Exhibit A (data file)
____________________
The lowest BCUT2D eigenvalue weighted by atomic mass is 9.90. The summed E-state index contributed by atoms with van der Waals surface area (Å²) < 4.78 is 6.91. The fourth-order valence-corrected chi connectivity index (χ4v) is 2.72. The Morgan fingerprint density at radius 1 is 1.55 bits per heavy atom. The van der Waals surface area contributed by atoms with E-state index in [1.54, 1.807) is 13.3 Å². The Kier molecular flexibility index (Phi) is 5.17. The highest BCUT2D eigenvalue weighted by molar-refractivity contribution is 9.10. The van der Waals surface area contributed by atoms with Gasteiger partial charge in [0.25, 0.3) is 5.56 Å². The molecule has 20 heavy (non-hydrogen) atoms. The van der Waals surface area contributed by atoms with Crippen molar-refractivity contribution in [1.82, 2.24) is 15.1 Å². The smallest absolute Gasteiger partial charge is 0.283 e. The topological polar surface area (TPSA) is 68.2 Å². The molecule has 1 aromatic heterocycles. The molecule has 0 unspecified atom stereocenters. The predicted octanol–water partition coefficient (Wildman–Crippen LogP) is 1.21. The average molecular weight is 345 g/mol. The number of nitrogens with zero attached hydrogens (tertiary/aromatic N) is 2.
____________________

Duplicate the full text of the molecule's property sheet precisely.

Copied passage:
The lowest BCUT2D eigenvalue weighted by atomic mass is 9.90. The summed E-state index contributed by atoms with van der Waals surface area (Å²) < 4.78 is 6.91. The fourth-order valence-corrected chi connectivity index (χ4v) is 2.72. The Morgan fingerprint density at radius 1 is 1.55 bits per heavy atom. The van der Waals surface area contributed by atoms with E-state index in [1.54, 1.807) is 13.3 Å². The Kier molecular flexibility index (Phi) is 5.17. The highest BCUT2D eigenvalue weighted by molar-refractivity contribution is 9.10. The van der Waals surface area contributed by atoms with Gasteiger partial charge in [0.25, 0.3) is 5.56 Å². The molecule has 20 heavy (non-hydrogen) atoms. The van der Waals surface area contributed by atoms with Crippen molar-refractivity contribution in [1.82, 2.24) is 15.1 Å². The smallest absolute Gasteiger partial charge is 0.283 e. The topological polar surface area (TPSA) is 68.2 Å². The molecule has 1 aromatic heterocycles. The molecule has 0 unspecified atom stereocenters. The predicted octanol–water partition coefficient (Wildman–Crippen LogP) is 1.21. The average molecular weight is 345 g/mol. The number of nitrogens with zero attached hydrogens (tertiary/aromatic N) is 2.